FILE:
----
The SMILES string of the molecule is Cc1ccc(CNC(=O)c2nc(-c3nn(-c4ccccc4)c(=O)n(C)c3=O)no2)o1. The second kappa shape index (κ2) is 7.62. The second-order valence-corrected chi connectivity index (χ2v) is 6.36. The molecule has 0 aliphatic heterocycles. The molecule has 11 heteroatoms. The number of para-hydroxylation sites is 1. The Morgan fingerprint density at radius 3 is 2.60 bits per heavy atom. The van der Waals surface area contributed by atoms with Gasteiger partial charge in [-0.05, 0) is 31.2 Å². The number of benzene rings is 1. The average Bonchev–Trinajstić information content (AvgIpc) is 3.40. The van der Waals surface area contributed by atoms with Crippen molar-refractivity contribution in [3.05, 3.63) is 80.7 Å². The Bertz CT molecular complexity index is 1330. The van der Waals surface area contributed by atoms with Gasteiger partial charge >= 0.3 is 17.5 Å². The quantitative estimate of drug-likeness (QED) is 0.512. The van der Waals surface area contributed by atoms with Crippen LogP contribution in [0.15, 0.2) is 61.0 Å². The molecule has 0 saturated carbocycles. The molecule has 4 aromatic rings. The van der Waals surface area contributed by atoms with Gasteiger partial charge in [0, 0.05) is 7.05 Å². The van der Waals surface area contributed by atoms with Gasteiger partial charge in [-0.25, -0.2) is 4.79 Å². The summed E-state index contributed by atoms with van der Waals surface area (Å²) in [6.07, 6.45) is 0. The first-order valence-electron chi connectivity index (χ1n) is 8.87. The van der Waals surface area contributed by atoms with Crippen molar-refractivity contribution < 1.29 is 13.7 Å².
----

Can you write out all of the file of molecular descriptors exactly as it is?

The SMILES string of the molecule is Cc1ccc(CNC(=O)c2nc(-c3nn(-c4ccccc4)c(=O)n(C)c3=O)no2)o1. The second kappa shape index (κ2) is 7.62. The second-order valence-corrected chi connectivity index (χ2v) is 6.36. The molecule has 0 aliphatic heterocycles. The molecule has 11 heteroatoms. The number of para-hydroxylation sites is 1. The Morgan fingerprint density at radius 3 is 2.60 bits per heavy atom. The van der Waals surface area contributed by atoms with Gasteiger partial charge in [-0.05, 0) is 31.2 Å². The number of benzene rings is 1. The average Bonchev–Trinajstić information content (AvgIpc) is 3.40. The van der Waals surface area contributed by atoms with Crippen molar-refractivity contribution in [3.05, 3.63) is 80.7 Å². The Bertz CT molecular complexity index is 1330. The van der Waals surface area contributed by atoms with Gasteiger partial charge >= 0.3 is 17.5 Å². The quantitative estimate of drug-likeness (QED) is 0.512. The van der Waals surface area contributed by atoms with Crippen LogP contribution in [0.15, 0.2) is 61.0 Å². The molecule has 0 saturated carbocycles. The molecule has 4 aromatic rings. The van der Waals surface area contributed by atoms with Gasteiger partial charge in [0, 0.05) is 7.05 Å². The van der Waals surface area contributed by atoms with Gasteiger partial charge in [-0.25, -0.2) is 4.79 Å². The summed E-state index contributed by atoms with van der Waals surface area (Å²) in [6.07, 6.45) is 0. The first-order valence-electron chi connectivity index (χ1n) is 8.87. The van der Waals surface area contributed by atoms with Crippen molar-refractivity contribution < 1.29 is 13.7 Å².